HA: The title A slow dance to elevator music and the aesthetic of the exhibit seemed to me to refer to Twin Peaks. Is that a direct reference or am I just envisioning that scene where Audrey Horne dances slowly to elevator music?

CD: When I was making this work I was listening to a lot of The Carpenters, which acted as a kind of provocation. I liked their easy-listening vibe, they have a kind of comfort and familiarity but also feel as if it could drive you insane if you listened to them too much. Elevator music is supposed to be a kind of neutral music (but never actually achieves that goal), without too many highs and lows that can easily be looped back; it is familiar, endlessly repeatable. I have spent quite a bit of time in rest-homes in the past few years, as my Grandmother has Alzheimer’s, and you hear this kind of music a lot, combined with a similar décor – it has a wistfulness to it, a sense of aspirations not-quite-achieved, whiling away the time. I liked to think of the work as a setting for someone who might listen to The Carpenters in the background.

I have been asked by a few people whether a slow dance to elevator music was a line from a David Lynch film or Twin Peaks, it isn’t consciously. But I like the way that Lynch uses these very normal-seeming suburban settings in Twin Peaks, and the lurking darkness that sits underneath the surface. When I was planning the work I did have this image of the staircase in Laura Palmer’s house with the ceiling fan moving slowly above. This cut – like the song that Audrey dances to in the diner (called dance of the dream man, or Audrey’s song at various tempos) – is returned to throughout the series as a kind of motif.

HA: This subtlety was also evident in the slight alteration of the space and that reference to that at home ‘DIY’ culture. The interior renovation within FUZZYVIBES was very minimal, but then incredibly ambitious and meticulous. I could not stop thinking about your physical labour in the construction of A slow dance to elevator music. How long did it take to plan this project? Is this the most ambitious project you have ever undertaken?

CD: Yes it did involve a lot of physical labour, and it may have been a little overly ambitious – it was not something I could have achieved on my own, and was only made possible by my very generous friends and family and my gracious hosts at FUZZYVIBES. It is a little tricky because I can’t really do anything until I am in the space except plan carefully and planning for that show was particularly hard because it is very difficult to measure anything, so each wall was kind of custom built off the wall before it to accommodate for the unevenness of the space. I have found out that builders are usually pretty more-or-less though, if you pull the GIB off most walls, you will find bits of wood wedged in to make things fit properly, that is also why skirting and coving are used in houses – to hide the unevenness of everything. I like how buildings, that often seem so solid and seamless, are actually often manufactured in such a haphazard and approximate kind of a way.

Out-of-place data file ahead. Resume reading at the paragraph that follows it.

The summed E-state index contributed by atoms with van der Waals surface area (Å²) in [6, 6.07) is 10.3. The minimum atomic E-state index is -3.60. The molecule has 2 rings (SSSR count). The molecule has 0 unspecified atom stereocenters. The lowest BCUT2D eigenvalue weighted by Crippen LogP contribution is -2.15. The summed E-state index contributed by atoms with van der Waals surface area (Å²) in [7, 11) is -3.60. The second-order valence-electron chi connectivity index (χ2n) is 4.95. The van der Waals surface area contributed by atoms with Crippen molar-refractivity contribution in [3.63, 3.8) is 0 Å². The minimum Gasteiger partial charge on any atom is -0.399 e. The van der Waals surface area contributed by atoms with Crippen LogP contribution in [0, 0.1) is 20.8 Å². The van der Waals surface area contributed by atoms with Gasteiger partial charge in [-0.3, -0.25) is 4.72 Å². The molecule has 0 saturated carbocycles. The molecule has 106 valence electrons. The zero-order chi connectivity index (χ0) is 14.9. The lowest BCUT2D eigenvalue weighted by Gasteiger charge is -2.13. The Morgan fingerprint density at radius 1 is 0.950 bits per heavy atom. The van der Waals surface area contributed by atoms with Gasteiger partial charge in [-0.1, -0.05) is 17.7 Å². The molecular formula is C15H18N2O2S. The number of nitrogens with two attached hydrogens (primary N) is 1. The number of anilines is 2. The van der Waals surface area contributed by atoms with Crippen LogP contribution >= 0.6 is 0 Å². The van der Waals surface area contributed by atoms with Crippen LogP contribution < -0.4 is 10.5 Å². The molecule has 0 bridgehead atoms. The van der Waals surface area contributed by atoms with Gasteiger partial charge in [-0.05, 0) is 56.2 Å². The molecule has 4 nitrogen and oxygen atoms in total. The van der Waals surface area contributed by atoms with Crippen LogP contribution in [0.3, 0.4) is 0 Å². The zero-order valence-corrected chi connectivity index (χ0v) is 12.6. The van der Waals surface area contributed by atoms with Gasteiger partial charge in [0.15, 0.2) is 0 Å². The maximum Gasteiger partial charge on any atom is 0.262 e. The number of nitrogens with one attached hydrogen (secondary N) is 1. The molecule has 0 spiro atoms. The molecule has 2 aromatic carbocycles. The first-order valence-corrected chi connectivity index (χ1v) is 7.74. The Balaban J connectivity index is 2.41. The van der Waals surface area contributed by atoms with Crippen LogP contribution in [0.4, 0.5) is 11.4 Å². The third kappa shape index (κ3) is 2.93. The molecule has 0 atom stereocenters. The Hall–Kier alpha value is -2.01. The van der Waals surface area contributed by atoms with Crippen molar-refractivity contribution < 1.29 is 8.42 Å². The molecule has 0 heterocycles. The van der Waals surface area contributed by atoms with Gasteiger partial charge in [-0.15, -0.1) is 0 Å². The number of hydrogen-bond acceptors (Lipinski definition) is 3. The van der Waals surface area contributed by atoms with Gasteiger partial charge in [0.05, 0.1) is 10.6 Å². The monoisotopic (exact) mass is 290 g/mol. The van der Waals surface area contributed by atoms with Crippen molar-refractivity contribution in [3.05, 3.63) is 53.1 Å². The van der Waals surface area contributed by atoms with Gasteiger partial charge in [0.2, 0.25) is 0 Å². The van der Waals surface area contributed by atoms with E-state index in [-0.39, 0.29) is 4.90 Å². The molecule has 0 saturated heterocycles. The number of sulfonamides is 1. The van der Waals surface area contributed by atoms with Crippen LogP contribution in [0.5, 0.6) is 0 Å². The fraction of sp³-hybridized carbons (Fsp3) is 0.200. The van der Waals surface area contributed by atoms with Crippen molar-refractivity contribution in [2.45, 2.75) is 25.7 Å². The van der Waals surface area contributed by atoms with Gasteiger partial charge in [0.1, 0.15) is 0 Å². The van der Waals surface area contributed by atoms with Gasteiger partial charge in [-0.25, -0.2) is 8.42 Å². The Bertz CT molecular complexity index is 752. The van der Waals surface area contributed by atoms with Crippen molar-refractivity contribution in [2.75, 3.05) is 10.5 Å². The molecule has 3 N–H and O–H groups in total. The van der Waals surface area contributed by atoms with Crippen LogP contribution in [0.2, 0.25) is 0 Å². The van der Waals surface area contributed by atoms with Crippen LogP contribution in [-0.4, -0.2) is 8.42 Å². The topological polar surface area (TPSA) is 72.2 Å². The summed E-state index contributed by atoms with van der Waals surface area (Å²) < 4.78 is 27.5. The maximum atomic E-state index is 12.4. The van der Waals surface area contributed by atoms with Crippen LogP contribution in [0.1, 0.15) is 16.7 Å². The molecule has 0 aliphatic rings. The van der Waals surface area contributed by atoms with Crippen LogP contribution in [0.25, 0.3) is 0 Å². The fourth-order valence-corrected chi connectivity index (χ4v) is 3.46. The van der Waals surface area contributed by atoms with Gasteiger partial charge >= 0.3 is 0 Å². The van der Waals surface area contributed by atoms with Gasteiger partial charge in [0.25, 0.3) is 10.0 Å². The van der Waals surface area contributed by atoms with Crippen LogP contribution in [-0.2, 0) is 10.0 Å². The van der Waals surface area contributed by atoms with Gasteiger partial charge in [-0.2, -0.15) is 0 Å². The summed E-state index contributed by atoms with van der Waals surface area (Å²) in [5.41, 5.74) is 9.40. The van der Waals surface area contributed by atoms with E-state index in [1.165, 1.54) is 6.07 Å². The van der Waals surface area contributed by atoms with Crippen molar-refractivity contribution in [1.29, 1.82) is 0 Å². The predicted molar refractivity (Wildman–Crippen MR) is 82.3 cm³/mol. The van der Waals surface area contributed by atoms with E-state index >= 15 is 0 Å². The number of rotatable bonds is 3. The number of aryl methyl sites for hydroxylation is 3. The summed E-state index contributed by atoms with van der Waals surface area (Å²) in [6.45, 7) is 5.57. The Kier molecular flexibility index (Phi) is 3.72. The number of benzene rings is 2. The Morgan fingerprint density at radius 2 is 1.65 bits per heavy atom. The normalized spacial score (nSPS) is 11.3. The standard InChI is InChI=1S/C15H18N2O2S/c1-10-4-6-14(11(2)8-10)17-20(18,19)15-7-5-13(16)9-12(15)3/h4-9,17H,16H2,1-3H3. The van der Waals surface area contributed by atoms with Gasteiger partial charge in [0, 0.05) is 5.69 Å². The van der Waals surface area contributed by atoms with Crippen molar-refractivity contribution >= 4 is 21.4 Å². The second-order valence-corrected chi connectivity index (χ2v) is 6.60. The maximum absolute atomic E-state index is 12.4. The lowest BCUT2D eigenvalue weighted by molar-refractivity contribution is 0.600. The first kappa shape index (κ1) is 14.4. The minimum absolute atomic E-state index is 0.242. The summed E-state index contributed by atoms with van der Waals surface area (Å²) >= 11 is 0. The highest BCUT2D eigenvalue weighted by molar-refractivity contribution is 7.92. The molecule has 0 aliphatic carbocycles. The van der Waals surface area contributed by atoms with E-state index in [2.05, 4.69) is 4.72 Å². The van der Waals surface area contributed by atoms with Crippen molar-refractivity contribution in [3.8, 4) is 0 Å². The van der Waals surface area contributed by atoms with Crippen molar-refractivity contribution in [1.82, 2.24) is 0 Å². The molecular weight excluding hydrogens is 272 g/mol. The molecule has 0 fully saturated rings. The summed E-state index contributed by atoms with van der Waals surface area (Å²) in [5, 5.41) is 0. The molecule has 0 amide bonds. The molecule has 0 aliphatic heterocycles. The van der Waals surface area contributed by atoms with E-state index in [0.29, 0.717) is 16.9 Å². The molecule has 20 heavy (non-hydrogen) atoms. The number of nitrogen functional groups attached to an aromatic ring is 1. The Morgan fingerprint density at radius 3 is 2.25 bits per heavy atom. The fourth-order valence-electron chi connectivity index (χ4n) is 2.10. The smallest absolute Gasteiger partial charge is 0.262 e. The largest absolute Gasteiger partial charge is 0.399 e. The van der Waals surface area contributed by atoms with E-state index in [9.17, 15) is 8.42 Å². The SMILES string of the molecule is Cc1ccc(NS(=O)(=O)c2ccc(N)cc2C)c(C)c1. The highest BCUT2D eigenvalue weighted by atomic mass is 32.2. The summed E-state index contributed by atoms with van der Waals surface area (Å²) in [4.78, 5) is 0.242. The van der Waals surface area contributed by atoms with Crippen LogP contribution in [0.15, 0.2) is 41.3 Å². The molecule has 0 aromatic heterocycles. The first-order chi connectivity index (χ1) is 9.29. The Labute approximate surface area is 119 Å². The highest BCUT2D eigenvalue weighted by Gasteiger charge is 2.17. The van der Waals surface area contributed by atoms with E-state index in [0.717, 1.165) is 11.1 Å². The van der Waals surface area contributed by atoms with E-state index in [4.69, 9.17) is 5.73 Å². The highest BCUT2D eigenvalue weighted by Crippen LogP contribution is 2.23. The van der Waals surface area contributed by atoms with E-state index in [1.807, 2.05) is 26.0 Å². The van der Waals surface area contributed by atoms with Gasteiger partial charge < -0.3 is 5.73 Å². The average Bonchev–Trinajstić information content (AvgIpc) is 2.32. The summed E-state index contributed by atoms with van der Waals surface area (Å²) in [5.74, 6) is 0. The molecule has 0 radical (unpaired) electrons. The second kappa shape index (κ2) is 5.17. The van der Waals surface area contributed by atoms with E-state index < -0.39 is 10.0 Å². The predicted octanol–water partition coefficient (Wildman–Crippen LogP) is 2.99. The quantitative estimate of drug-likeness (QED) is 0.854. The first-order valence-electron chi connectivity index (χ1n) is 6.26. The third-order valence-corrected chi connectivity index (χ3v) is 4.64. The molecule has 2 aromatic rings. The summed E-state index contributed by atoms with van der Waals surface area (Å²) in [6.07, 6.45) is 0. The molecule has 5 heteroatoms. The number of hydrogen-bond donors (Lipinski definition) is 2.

HA: One thing that I noticed about this show in comparison to say earlier works, such as the painted stairwell in Succulents and Concrete and another tiling project was the use of smell. There was of course the allusion to sound in the title and the gallery smelt of fresh paint. This isn’t meant as a criticism I guess I am more curious about the way you sometimes use sensory devices to evoke a sense of nostalgia.

CD: I think I have perhaps used scent more in the past, like painting Jif or laundry liquid on walls to evoke a kind of sickly-clean scent. The scent of fresh paint in this show was more a by-product of its making, which I liked, but I think it added to the sense of something newly renovated. I like how scent has such a potential to trigger memory, but it often goes unnoticed, it’s like the carpet – many people would not have noticed it, but it softened their entrance and hopefully shifted the encounter of the space whether or not it registered consciously.

Images courtesy of FUZZYVIBES.